A positive event on the coaching side was the recent re-signing of goalkeeping coach Nadine Angerer to a multi-year contract. Angerer played her final two professional seasons with Thorns FC, appearing in 28 matches (all starts) during the 2014 and 2015 seasons. The 2013 FIFA World Player of the Year, Angerer finished her international career with 146 caps for the Germany Women’s National Team and won two FIFA World Cups (2003, 2007). The former Portland Thorns FC goalkeeper and German international will begin her seventh season as part of Thorns FC’s technical staff in 2022. After concluding her playing career in 2015, Angerer joined the club’s coaching staff for the 2016 season, and was promoted to director of goalkeeping in 2018. During her tenure as part of the club’s staff, Angerer has helped Portland win an NWSL Shield in 2016, the NWSL Championship in 2017, the 2020 NWSL Fall Series, the 2021 NWSL Challenge Cup and the 2021 Women’s International Champions Cup.

Under the guidance of Angerer, Adrianna Franch was named NWSL Goalkeeper of the Year in consecutive seasons (2017, 2018), posting the best save percentage (78.6) and the second-most shutouts (14) in the league during that span. Selected in the third round of the 2018 NWSL College Draft, Bella Bixby debuted at the 2020 NWSL Challenge Cup and in her first NWSL regular season with the club in 2021 has recorded seven shutouts

(the second-most in the league) in 13 appearances, posting a 0.77 goals-against average.

Angerer explained how excited she was to stay with the Thorns and Portland, “Portland is a special place. I love this city, the community and the people. I am grateful for the trust that I have been given by the club. I am passionate about continuing to develop our goalkeepers, while helping raise the bar so we can become the best club on and off the field during a critical time.” This reporter has interviewed Angerer on multiple occasions and she is a huge asset to the league and loves working in it. I hope that she has a chance to be a head coach in the league in the not-too-distant future.

On November 1, just after the regular season ended, the Thorns announced that they had hired former Canadian international and Portland Thorns goalkeeper Karina LeBlanc as the team’s General Manager and she would be in charge of the team’s technical staff. LeBlanc (41) is currently CONCACAF’s Head of Women’s Football, beginning in 2018, but will leave her CONCACAF post. She replaces long-time GM Gavin Wilkinson, who was disgraced by his handling of the Paul Riley termination as head coach in 2015, but remains oddly the GM of the MLSPortland Timbers men’s side. LeBlanc, who is also a women’s football television personality, is tremendously respected in the game and is a tremendous hire for the league and the team.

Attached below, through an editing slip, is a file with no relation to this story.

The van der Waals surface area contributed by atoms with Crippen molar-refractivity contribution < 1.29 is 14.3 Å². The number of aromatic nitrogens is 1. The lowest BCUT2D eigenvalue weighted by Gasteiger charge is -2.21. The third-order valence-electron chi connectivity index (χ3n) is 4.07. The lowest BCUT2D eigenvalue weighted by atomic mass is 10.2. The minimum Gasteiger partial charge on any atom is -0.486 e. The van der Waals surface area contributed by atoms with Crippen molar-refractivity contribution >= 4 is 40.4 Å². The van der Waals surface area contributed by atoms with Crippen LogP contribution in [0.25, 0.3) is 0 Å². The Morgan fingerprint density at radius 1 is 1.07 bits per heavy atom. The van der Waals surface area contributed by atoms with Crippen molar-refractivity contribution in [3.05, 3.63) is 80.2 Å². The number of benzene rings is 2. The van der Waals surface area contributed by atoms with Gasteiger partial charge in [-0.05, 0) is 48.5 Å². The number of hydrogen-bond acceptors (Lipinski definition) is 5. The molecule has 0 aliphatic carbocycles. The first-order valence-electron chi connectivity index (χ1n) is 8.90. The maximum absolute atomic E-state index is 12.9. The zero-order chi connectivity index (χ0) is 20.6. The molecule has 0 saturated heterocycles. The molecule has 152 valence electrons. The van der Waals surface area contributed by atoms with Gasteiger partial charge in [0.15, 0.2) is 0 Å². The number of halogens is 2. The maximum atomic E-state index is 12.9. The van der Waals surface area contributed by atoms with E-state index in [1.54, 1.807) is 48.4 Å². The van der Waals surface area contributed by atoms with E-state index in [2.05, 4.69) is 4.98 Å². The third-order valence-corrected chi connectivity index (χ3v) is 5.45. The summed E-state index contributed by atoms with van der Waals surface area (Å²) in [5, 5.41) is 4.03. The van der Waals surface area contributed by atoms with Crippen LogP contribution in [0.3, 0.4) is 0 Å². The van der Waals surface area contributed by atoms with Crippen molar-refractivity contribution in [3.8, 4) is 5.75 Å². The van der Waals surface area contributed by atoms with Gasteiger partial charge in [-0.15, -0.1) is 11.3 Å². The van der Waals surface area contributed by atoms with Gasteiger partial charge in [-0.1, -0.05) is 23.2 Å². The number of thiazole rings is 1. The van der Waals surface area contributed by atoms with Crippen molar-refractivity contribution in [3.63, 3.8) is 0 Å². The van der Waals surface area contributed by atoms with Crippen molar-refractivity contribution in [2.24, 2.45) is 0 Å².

Across 18 years at the international level with Canada, LeBlanc played in five FIFA Women’s World Cups and two Summer Olympics, winning a bronze medal at the 2012 London Olympics. She retired in 2015 after making 110 national team appearances (108 starts), helping lead Canada to CONCACAF Championships in 1998 and 2010 and a surprising fourth-place finish at the 2003 FIFA Women’s World Cup.

Allocated to Thorns FC ahead of the club’s inaugural 2013 NWSL campaign, LeBlanc helped Portland win the NWSL Championship in its first season. During the 2013 campaign, LeBlanc started and played in 21 of the club’s 22 regular-season matches, recording seven shutouts, while making 92 saves with a 1.10 goals-against average and a record of 11-5-5. LeBlanc played in the first women’s professional soccer league in the United States—the Women’s United Soccer Association (WUSA)—with the Boston Breakers from 2001-03 as well as Women’s Professional Soccer (WPS) with several teams, while concluding her NWSL career in 2014 and 2015 with the Chicago Red Stars. A graduate of the University of Nebraska, she earned a bachelor’s degree in business administration and management.